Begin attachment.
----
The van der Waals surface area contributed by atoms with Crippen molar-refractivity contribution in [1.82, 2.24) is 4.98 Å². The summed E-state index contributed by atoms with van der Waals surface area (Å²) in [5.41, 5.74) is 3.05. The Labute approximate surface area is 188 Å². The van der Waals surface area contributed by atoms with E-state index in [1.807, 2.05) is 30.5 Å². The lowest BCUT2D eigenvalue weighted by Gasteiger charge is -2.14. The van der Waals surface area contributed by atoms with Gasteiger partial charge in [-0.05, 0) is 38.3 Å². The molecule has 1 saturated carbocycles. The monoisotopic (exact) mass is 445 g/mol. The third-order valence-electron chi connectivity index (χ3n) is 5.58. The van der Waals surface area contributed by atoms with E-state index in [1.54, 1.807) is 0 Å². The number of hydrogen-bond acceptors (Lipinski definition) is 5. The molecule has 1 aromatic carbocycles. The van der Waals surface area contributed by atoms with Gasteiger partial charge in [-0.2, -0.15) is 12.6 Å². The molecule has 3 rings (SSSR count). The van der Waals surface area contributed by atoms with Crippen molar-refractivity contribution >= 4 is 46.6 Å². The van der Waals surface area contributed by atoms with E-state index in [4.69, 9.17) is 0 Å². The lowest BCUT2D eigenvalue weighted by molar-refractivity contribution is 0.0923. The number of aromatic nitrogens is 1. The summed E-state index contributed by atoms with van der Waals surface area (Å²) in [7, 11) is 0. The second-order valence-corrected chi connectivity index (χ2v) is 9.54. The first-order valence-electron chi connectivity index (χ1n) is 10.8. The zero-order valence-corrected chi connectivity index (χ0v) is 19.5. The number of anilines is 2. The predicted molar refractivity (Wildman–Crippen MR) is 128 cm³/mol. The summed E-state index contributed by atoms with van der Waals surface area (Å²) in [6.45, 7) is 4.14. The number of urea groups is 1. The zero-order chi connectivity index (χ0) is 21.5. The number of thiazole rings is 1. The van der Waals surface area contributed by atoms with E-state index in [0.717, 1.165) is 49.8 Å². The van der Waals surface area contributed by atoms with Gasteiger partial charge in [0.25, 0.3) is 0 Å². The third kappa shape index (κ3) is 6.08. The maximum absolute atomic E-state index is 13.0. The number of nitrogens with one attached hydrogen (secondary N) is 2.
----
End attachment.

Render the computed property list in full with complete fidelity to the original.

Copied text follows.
The van der Waals surface area contributed by atoms with Crippen molar-refractivity contribution in [1.82, 2.24) is 4.98 Å². The summed E-state index contributed by atoms with van der Waals surface area (Å²) in [5.41, 5.74) is 3.05. The Labute approximate surface area is 188 Å². The van der Waals surface area contributed by atoms with E-state index in [1.807, 2.05) is 30.5 Å². The lowest BCUT2D eigenvalue weighted by Gasteiger charge is -2.14. The van der Waals surface area contributed by atoms with Gasteiger partial charge in [-0.05, 0) is 38.3 Å². The molecule has 1 saturated carbocycles. The monoisotopic (exact) mass is 445 g/mol. The third-order valence-electron chi connectivity index (χ3n) is 5.58. The van der Waals surface area contributed by atoms with E-state index in [1.54, 1.807) is 0 Å². The number of hydrogen-bond acceptors (Lipinski definition) is 5. The molecule has 1 aromatic carbocycles. The van der Waals surface area contributed by atoms with Gasteiger partial charge in [-0.2, -0.15) is 12.6 Å². The molecule has 3 rings (SSSR count). The van der Waals surface area contributed by atoms with Crippen molar-refractivity contribution >= 4 is 46.6 Å². The van der Waals surface area contributed by atoms with E-state index in [4.69, 9.17) is 0 Å². The lowest BCUT2D eigenvalue weighted by molar-refractivity contribution is 0.0923. The number of aromatic nitrogens is 1. The summed E-state index contributed by atoms with van der Waals surface area (Å²) in [7, 11) is 0. The second-order valence-corrected chi connectivity index (χ2v) is 9.54. The first-order valence-electron chi connectivity index (χ1n) is 10.8. The zero-order valence-corrected chi connectivity index (χ0v) is 19.5. The number of anilines is 2. The predicted molar refractivity (Wildman–Crippen MR) is 128 cm³/mol. The summed E-state index contributed by atoms with van der Waals surface area (Å²) in [6.45, 7) is 4.14. The number of urea groups is 1. The zero-order chi connectivity index (χ0) is 21.5. The number of thiazole rings is 1. The van der Waals surface area contributed by atoms with E-state index in [0.717, 1.165) is 49.8 Å². The van der Waals surface area contributed by atoms with Gasteiger partial charge in [0.25, 0.3) is 0 Å². The third kappa shape index (κ3) is 6.08. The maximum absolute atomic E-state index is 13.0. The number of nitrogens with one attached hydrogen (secondary N) is 2.